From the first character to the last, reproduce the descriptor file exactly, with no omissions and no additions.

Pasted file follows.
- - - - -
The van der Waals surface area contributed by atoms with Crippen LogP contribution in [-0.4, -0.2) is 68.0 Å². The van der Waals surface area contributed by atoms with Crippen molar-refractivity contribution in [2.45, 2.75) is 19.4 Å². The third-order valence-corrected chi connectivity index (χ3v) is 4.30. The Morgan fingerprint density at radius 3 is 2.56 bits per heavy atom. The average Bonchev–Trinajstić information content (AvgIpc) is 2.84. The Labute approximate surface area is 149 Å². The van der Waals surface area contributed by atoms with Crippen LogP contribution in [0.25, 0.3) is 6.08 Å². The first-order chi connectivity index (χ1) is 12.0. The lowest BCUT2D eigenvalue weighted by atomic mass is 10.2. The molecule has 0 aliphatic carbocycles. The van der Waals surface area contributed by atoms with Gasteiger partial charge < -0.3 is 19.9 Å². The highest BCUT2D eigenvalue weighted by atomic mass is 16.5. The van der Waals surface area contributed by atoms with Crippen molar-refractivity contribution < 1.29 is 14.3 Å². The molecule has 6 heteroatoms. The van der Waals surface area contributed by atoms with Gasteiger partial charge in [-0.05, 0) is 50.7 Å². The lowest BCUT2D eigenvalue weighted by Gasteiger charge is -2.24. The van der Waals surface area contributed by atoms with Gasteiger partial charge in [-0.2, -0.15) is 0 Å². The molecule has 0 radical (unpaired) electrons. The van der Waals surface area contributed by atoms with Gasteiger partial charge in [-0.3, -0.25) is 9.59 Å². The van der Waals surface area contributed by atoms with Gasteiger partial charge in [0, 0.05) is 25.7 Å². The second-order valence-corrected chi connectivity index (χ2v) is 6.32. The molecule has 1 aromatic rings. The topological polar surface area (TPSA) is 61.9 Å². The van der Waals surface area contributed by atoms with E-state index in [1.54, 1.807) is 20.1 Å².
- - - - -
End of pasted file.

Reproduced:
The van der Waals surface area contributed by atoms with Crippen LogP contribution in [-0.4, -0.2) is 68.0 Å². The van der Waals surface area contributed by atoms with Crippen molar-refractivity contribution in [2.45, 2.75) is 19.4 Å². The third-order valence-corrected chi connectivity index (χ3v) is 4.30. The Morgan fingerprint density at radius 3 is 2.56 bits per heavy atom. The average Bonchev–Trinajstić information content (AvgIpc) is 2.84. The Labute approximate surface area is 149 Å². The van der Waals surface area contributed by atoms with Crippen LogP contribution in [0.25, 0.3) is 6.08 Å². The first-order chi connectivity index (χ1) is 12.0. The lowest BCUT2D eigenvalue weighted by atomic mass is 10.2. The molecule has 0 aliphatic carbocycles. The van der Waals surface area contributed by atoms with Gasteiger partial charge < -0.3 is 19.9 Å². The highest BCUT2D eigenvalue weighted by atomic mass is 16.5. The van der Waals surface area contributed by atoms with Crippen molar-refractivity contribution < 1.29 is 14.3 Å². The molecule has 6 heteroatoms. The van der Waals surface area contributed by atoms with Gasteiger partial charge in [-0.05, 0) is 50.7 Å². The lowest BCUT2D eigenvalue weighted by Gasteiger charge is -2.24. The van der Waals surface area contributed by atoms with Gasteiger partial charge in [-0.2, -0.15) is 0 Å². The molecule has 0 radical (unpaired) electrons. The van der Waals surface area contributed by atoms with Gasteiger partial charge in [-0.3, -0.25) is 9.59 Å². The van der Waals surface area contributed by atoms with Gasteiger partial charge in [0, 0.05) is 25.7 Å². The second-order valence-corrected chi connectivity index (χ2v) is 6.32. The molecule has 1 aromatic rings. The topological polar surface area (TPSA) is 61.9 Å². The van der Waals surface area contributed by atoms with E-state index in [1.54, 1.807) is 20.1 Å².